San Jose police required to fast track body-camera footage for major incidents
The videos subject to the new policy will be of incidents that faced intense public scrutiny
In an effort to be more transparent, the San Jose Police Department will now be required to fast track the public release of officer body-camera footage for incidents deemed of “extraordinary public interest” when requested by city leadership, according to a new policy.
Under the new rules approved Tuesday, the San Jose City Council has the authority to direct the city manager — to whom the police chief reports — to publicly disclose video footage from high-profile police incidents like the confrontations between officers and demonstrators during the George Floyd protests earlier this year.
“I think it’s important for us to get a policy in place so we can rapidly respond when there is a public inquiry for the video footage,” Mayor Sam Liccardo said at a council meeting Tuesday. “Hopefully this will be another step in our effort to continue to build trust in our community.”
The move comes after a concerted push by Liccardo for the release of body-camera footage taken during protests sparked by the police killing of Floyd last summer in Minneapolis and his calls on the police department to expedite the release of police disciplinary records following a lawsuit filed by the Bay Area News Group after the city failed to comply with a landmark police-transparency law. The policy, and recent updates to the police department’s duty manual, define “incidents of extraordinary public interest” as those in which “interactions between the police and the public result in significant and sustained public outcry,” including large protests and controversial uses of force.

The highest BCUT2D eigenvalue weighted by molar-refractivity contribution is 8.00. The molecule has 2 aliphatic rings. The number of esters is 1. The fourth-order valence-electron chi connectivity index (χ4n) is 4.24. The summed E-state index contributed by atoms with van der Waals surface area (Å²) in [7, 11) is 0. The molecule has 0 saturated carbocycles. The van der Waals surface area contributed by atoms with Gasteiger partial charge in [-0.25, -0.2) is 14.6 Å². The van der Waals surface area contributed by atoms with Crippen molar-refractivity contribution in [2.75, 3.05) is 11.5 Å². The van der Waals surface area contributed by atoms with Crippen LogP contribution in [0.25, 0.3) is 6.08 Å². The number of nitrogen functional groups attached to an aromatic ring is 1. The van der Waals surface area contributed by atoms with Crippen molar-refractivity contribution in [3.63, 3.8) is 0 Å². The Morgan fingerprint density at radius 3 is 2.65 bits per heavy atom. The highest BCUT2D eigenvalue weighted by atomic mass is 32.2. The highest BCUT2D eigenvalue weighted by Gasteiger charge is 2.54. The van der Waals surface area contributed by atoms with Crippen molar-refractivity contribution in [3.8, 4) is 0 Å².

The police department will be required to release at least 10 minutes of footage prior to an incident to provide greater context of an encounter.
There is some latitude built into the new policy, like when an incident yields a large array of footage where the processing “would unduly consume the time and labor of staff.” In those cases, the city can meet its obligation by releasing the three videos they deem “most clearly and fully capture the event,” the policy states.
Senate Bill 1421, the state law passed in 2018, compels the release of previously confidential records of officers’ serious use of force — including shootings — and misconduct cases where on-duty dishonesty and sexual assault were sustained by their department. Relevant records include officers’ body-camera footage. A parallel law, AB 748, compels the public disclosure of officers’ body-worn camera footage within 45 days of a critical incident, with exceptions carved out for ongoing investigations, a classification that exists almost entirely at a police department’s discretion. The council’s actions Tuesday appear to be aimed at narrowing when that exemption would be valid.
David Snyder, executive director of the Bay Area-based First Amendment Coalition, said “the new city policy is a reflection of a deep need for police agencies to be more transparent than they’re currently being.”